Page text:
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Magnificat!

For the Preservation of the Deposit of the Faith
For the Kingdom of God to come!

A story for every day...

Our Lady of the Assumption

Extraordinary conversion.

When we talk to some people about the numerous conversions that take place in our neighbors’ countries or in unbelieving regions, they always have in their mouths a certain proverb with which they reject all the assurances that are given to them about the truth of the fact that is told to them. Now, today, in order to convince them better, we are going to tell them again the story of a miraculous conversion which took place, not on the other side of the Channel, not in China or in the country of Anam, but near, very near to us, so near that several of our readers have been the happy witnesses of it. So there will be no way this time to tell us those unflattering words: “A fine lie that comes from afar.”

Mr. N… had received in one of the best colleges of Paris a careful education. He fulfilled his religious duties, if not with great fervor, at least with regularity, until the age of twenty-two to twenty-three. At that time, his ideas underwent the most bizarre reversal; he abandoned all pious practice and armed himself with a cynicism that despaired of all those who had a sincere interest in him. To undermine one by one all the bases on which rests the august edifice of the Catholic Church, to raise all the sarcasms vomited by the Voltairian school against the sovereign pontiffs, the priests, the Holy Scripture, in a word against all that has right to the respect of the Christian, such was the usual slope, and the occupation of mind of this unhappy young man, who seemed to have taken it upon himself to push from sophism to sophism, from objections to objections the religious discussion, to its last limits. Mr. N. was not, however, a godless man in the full force of that term, so scourging to one who deserves to wear it. He shrank from atheism; deism suited him better, and several times he seriously considered becoming a Protestant. This pale sketch of Mr. N.’s dispositions gives only an imperfect idea of the fluctuations of his mind, which led him, alas! to the last paroxysms of doubt and error! Given over to the fatal addiction to strong liquors, he soon ruined a fairly robust constitution, and the physical sufferings from which he was afflicted only imprinted on his character a stamp of irritability which, combined with his frequent, energetic, and frightening denials of our most cherished beliefs, made it very painful for his sister, a pious person animated by the most lively faith, to care for him with the most constant devotion, but who had no direct influence on the patient. Seeing well that the tightest and most conclusive reasoning only redoubled the ravaging fire of her objections, she had recourse to prayer, and her zeal provided her with a thousand industries to obtain in favor of her brother the most numerous, the most fervent suffrages. Several times the associates of the Archconfraternities of Our Lady of the Sick and of the Immaculate Heart of Mary invoked for him the Health of the infirm, the sweet Refuge of poor sinners. Several times the Holy Sacrifice of the Mass was offered in the crypt of Chartres to obtain the healing of his soul even more than that of his body, and many mortifications were practiced in the secret of the cloister to obtain his conversion! However, the patient’s strength was getting weaker by the day. A pious clergyman as well as a doctor, who was as skilled as he was a good Christian, visited him, talked with him, and in the presence of the mutability and strangeness of his opinions, they had finally lost all hope of bringing him back to healthy and upright ideas. For not only was Mr. N. returning to his favorite objections after having momentarily abandoned them, but also (perhaps, it is true, by a certain spirit of contradiction) he was talking again of embracing Protestantism.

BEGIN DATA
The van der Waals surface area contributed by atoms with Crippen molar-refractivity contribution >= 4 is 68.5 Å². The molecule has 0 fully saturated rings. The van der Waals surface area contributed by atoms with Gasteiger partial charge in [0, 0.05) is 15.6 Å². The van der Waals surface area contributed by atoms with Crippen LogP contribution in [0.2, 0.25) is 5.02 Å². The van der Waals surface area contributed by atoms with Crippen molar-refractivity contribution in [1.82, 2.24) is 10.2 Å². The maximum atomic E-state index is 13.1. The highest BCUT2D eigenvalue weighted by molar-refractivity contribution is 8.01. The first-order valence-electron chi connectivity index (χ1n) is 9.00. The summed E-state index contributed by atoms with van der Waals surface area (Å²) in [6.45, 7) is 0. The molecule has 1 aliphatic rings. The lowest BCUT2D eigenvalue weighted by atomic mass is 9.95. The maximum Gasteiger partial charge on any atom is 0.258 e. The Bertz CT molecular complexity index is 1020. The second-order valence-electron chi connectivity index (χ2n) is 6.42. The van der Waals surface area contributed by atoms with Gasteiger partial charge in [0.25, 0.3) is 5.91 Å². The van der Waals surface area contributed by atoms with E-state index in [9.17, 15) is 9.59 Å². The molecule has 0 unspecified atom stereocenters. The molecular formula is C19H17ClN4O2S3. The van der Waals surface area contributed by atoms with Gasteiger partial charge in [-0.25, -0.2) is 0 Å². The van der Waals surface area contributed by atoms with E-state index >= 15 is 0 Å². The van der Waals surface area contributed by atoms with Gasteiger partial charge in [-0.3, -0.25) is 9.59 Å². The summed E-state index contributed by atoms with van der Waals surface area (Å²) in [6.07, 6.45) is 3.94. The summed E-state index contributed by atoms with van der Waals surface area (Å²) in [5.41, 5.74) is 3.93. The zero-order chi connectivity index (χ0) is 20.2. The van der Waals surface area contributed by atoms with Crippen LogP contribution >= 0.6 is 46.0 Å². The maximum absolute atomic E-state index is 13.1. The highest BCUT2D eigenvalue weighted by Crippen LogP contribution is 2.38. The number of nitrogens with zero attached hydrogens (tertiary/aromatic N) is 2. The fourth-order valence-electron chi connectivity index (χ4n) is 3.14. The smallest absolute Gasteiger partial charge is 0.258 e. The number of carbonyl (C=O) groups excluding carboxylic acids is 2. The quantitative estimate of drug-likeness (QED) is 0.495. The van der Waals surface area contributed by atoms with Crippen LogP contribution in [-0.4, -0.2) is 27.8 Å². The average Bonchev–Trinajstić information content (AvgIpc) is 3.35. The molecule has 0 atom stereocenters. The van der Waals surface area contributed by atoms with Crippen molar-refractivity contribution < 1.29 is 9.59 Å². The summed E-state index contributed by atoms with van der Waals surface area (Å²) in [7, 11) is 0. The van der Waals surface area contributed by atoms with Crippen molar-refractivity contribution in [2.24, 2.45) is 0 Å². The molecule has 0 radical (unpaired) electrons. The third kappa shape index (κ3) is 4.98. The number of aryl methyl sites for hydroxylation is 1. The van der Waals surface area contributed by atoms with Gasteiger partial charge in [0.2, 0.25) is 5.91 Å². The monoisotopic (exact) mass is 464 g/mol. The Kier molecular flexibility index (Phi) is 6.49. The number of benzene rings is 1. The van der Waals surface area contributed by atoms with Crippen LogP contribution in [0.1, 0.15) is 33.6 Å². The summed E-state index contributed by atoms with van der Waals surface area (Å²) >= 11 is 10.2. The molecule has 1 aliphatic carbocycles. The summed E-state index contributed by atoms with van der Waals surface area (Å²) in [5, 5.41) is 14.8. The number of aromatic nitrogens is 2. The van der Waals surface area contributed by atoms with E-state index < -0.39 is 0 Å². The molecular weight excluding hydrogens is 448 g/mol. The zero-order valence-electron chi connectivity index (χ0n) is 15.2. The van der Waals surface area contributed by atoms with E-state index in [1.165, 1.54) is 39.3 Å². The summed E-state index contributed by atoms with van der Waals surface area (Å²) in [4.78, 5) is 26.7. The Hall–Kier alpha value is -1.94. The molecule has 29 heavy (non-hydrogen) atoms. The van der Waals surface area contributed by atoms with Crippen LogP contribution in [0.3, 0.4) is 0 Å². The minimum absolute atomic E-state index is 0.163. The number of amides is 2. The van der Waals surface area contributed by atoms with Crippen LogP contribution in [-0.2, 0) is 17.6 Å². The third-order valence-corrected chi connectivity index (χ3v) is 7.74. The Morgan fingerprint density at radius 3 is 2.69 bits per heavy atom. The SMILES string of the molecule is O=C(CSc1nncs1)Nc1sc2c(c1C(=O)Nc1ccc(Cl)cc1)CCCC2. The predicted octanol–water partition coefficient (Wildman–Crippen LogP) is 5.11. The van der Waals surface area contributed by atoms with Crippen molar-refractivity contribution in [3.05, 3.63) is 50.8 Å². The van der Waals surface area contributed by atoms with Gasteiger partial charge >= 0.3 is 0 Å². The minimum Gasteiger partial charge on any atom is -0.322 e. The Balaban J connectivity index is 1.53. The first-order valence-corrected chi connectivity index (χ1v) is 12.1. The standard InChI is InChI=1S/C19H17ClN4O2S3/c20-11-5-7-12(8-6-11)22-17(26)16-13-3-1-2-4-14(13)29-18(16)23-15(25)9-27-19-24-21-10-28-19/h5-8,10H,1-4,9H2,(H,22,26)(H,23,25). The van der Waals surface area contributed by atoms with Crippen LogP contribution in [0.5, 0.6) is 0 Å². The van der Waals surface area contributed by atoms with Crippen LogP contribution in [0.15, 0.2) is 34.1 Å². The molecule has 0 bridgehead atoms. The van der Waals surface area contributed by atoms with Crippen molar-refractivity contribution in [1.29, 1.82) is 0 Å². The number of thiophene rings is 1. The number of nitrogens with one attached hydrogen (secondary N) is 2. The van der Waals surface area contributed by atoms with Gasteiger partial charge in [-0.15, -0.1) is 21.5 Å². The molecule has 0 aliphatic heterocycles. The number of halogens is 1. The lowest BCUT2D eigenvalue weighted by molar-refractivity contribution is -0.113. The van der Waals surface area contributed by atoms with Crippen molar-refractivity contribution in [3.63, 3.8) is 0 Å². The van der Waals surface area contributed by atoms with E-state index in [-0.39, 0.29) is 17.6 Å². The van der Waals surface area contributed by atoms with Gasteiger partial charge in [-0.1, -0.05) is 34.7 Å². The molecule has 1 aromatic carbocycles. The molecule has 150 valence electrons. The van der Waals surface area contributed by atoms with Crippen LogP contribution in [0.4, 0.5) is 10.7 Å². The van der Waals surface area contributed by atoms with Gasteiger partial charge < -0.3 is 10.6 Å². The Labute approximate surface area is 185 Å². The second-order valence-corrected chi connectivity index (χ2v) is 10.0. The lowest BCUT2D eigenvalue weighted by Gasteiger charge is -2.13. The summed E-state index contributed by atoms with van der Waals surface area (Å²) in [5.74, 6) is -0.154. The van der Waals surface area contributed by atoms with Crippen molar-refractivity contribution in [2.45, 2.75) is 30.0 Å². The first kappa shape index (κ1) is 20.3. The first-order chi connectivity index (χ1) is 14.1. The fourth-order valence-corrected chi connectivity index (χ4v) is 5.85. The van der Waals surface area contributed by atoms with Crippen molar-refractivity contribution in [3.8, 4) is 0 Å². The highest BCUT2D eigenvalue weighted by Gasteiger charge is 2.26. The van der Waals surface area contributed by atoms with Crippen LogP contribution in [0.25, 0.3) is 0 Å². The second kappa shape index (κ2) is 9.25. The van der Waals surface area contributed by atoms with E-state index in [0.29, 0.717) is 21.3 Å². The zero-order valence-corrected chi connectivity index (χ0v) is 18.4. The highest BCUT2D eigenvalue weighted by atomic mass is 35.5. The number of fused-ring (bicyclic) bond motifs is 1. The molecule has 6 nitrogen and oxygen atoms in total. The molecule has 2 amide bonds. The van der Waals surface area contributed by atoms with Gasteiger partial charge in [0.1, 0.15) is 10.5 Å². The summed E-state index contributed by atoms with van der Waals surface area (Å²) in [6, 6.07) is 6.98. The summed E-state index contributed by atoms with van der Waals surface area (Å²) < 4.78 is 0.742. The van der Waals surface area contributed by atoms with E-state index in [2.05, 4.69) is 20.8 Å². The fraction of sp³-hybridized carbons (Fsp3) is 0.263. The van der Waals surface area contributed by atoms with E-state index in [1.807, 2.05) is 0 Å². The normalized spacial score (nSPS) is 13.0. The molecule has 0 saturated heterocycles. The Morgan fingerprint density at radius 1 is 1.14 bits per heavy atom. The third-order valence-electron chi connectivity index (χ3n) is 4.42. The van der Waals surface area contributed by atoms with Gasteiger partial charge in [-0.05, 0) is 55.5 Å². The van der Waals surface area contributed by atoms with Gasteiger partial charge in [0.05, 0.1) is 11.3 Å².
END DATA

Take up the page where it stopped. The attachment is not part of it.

One morning, when he woke up, he seemed dreamy. He kept silent, and when he broke his silence, it was to declare that the Blessed Virgin had appeared to him surrounded by glory, and that this sight had made a singular impression on him. Mr. N. told what he called his vision to the priest who came from time to time to talk with him. But he left it at that. Nevertheless, this pious memory often came back to his mind. A supreme struggle was then established in his soul. Furious to see his prey escape him, the spirit of evil blew to him again all his infernal repetitions. So the good curate, who had tried unsuccessfully with Mr. N. to make a last effort, left him, resolved to let grace work and not to return to the patient unless he asked for help from his ministry. The devil thought he had triumphed, but Mary had not yet said her last word to the patient’s heart. This victorious word made him give up his arms, for he spontaneously called the priest who had gone away from his bed of pain all discouraged, confessed with great feelings of faith, and received in his soul, purified by repentance, the God of love whose delight is to be with the children of men, with the poor exiles of the earth.

Mr. N. lived for a few more days after his conversion, which he never for a moment ceased to attribute to the powerful mediation of Mary. At his last hour, he invoked her with a faith, a love, a confidence that only the truly miraculous operation of Our Lady of Victory could have deposited in his soul.

Note. – A generous offering had been promised to Our Lady of Chartres by the pious sister of H. N… in case she would obtain the conversion of her brother. This sum was devoted to the restoration of the chapel of Saint Magdalene, in the church of Notre-Dame sous Terre.

(The Voice of Our Lady of Chartres, 1859)

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